At USC, I lead a group of Ph.D. students and researchers exploring a wide range of topics related to next-generation wireless networks.
To stay abreast of the rapidly evolving literature, my group often meets together to read recent technical papers. Typically, none of us have read the material before. We take turns reading a few paragraphs each, stopping periodically to make sure we all fully understand what we have encountered (the description of an algorithm, say, or steps in some mathematical derivation). Whenever someone is puzzled, he or she asks a question. We stop the reading and discuss. The more of us there are in the room, the sooner we figure out the answer. These sessions are always a pleasurable and rewarding experience, and help us bond with each other.
One evening, a few years into my time here, a Ph.D. student remarked after one of our sessions, with a sigh, “I wish my classes were more like this!”
Inspired by his comment, the very next spring, I decided to try out a somewhat more informal approach to teaching. The course was about mathematical techniques for optimization in communication networks. There were a little over a dozen graduate students. We met for about three hours each week. I asked for and got a relatively small room where we could all sit in a circle around a table.
At the beginning of each class, I would present a short tutorial covering requisite mathematical background: how to solve constrained optimization problems in closed form via linear programming, or using convex optimization and Lagrange duality.
For the remainder of the class, we would read aloud in turns a research paper which applied the corresponding mathematical theory to solve an important resource allocation problem in communication networks.
While we read, the students frequently interjected with questions and comments, to clarify doubts, establish connections between the background material and the paper, criticize assumptions, and identify new research problems. I took part eagerly in these exchanges, but not as an authoritative know-it-all. I made it clear to the students that I too was approaching many of these papers with fresh eyes.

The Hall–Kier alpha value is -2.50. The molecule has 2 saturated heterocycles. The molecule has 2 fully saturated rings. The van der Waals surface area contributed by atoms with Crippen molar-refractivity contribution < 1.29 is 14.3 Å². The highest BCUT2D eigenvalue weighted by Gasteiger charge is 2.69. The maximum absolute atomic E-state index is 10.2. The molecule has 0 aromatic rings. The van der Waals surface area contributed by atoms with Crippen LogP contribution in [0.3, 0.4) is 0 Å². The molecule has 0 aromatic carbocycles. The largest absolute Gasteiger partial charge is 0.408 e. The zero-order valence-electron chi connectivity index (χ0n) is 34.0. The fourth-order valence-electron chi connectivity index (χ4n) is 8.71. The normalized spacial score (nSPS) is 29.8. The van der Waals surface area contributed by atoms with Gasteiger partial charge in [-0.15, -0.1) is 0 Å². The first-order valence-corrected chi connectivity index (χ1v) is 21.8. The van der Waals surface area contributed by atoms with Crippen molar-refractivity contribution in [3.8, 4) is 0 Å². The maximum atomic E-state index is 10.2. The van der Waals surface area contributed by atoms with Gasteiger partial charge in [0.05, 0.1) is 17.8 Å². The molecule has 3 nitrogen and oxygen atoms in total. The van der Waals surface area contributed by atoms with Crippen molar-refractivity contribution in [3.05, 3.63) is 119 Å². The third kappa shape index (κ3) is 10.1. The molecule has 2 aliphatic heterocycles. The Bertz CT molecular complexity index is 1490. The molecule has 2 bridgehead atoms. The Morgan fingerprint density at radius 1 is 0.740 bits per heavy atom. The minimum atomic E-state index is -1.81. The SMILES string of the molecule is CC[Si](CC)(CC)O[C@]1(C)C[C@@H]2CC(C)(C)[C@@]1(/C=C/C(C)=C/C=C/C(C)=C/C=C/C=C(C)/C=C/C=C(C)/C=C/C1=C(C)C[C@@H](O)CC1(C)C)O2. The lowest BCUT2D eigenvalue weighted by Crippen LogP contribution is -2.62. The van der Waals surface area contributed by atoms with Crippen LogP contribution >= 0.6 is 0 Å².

By purposely under-preparing in not reading all the papers and in not anticipating their questions in advance, I made myself vulnerable. I do not doubt that my own questions and tentative comments exposed my ignorance from time to time. But whatever I lost in pride, I more than gained back in a closer connection to the students, because this allowed me to have a greater appreciation for the uncertainties and doubts that they were experiencing. And they, in turn, gained a greater degree of freedom and confidence to express their own thoughts and views.
The course got perfect evaluation scores from every student. A couple of the independent projects that students in the class worked on resulted in published papers of their own; several noted in their evaluations or told me in person later that it was one of the best courses they ever took. I myself had never enjoyed teaching a course this much before.
There were many reasons why this course went so well, including the small number of students, the balanced mix of theory and applications, a particularly motivated and articulate set of students, a diverse and interesting selection of material, and the outstanding teaching assistant I had that semester. But I am certain that the biggest factor was the fact that we were, in a very real sense, learning together.
I have warm memories of us all huddled closely around the table in that cozy little room each week, immersed in reading and engaged in passionate conversations late into the spring evenings.
Associate Professor and Ming Hsieh Faculty Fellow
Associate Chair, Electrical Engineering-Systems